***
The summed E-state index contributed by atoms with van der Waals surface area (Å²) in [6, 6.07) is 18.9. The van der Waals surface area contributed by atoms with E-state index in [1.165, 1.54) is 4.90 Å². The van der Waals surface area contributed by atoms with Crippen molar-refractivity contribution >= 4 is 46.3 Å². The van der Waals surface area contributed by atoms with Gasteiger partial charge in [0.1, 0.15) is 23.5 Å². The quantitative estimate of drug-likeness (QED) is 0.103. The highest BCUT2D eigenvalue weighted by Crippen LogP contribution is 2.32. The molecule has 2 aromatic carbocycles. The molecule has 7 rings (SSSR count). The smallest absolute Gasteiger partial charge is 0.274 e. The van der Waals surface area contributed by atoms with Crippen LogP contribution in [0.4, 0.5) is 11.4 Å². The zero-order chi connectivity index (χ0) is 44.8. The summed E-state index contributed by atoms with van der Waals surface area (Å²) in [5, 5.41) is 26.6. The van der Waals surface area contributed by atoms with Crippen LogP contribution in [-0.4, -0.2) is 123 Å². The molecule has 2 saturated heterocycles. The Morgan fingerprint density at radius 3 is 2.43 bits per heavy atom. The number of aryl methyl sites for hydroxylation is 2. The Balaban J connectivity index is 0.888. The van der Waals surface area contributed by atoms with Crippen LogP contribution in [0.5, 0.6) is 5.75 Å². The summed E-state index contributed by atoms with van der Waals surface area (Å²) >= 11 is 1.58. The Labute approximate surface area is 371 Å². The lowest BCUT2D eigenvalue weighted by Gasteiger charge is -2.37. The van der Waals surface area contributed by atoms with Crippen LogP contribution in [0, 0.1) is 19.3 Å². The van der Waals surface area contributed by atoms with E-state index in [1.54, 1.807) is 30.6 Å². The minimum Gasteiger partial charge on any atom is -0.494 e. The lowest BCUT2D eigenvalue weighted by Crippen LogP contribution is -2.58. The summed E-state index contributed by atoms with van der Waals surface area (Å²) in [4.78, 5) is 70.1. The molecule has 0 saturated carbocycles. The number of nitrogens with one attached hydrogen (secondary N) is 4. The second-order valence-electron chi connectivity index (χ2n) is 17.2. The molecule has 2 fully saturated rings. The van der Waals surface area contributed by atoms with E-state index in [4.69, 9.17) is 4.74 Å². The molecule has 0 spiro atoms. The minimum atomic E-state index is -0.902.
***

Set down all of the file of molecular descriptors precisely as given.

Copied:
The summed E-state index contributed by atoms with van der Waals surface area (Å²) in [6, 6.07) is 18.9. The van der Waals surface area contributed by atoms with E-state index in [1.165, 1.54) is 4.90 Å². The van der Waals surface area contributed by atoms with Crippen molar-refractivity contribution >= 4 is 46.3 Å². The van der Waals surface area contributed by atoms with Gasteiger partial charge in [0.1, 0.15) is 23.5 Å². The quantitative estimate of drug-likeness (QED) is 0.103. The highest BCUT2D eigenvalue weighted by Crippen LogP contribution is 2.32. The molecule has 2 aromatic carbocycles. The molecule has 7 rings (SSSR count). The smallest absolute Gasteiger partial charge is 0.274 e. The van der Waals surface area contributed by atoms with Crippen LogP contribution in [0.4, 0.5) is 11.4 Å². The zero-order chi connectivity index (χ0) is 44.8. The summed E-state index contributed by atoms with van der Waals surface area (Å²) in [5, 5.41) is 26.6. The van der Waals surface area contributed by atoms with Crippen LogP contribution in [-0.4, -0.2) is 123 Å². The molecule has 2 saturated heterocycles. The Morgan fingerprint density at radius 3 is 2.43 bits per heavy atom. The number of aryl methyl sites for hydroxylation is 2. The Balaban J connectivity index is 0.888. The van der Waals surface area contributed by atoms with Crippen LogP contribution in [0.5, 0.6) is 5.75 Å². The summed E-state index contributed by atoms with van der Waals surface area (Å²) >= 11 is 1.58. The Labute approximate surface area is 371 Å². The lowest BCUT2D eigenvalue weighted by Gasteiger charge is -2.37. The van der Waals surface area contributed by atoms with Crippen LogP contribution in [0, 0.1) is 19.3 Å². The van der Waals surface area contributed by atoms with E-state index in [1.54, 1.807) is 30.6 Å². The minimum Gasteiger partial charge on any atom is -0.494 e. The lowest BCUT2D eigenvalue weighted by Crippen LogP contribution is -2.58. The summed E-state index contributed by atoms with van der Waals surface area (Å²) in [4.78, 5) is 70.1. The molecule has 0 saturated carbocycles. The number of nitrogens with one attached hydrogen (secondary N) is 4. The second-order valence-electron chi connectivity index (χ2n) is 17.2. The molecule has 2 fully saturated rings. The van der Waals surface area contributed by atoms with E-state index in [4.69, 9.17) is 4.74 Å². The molecule has 0 spiro atoms. The minimum atomic E-state index is -0.902.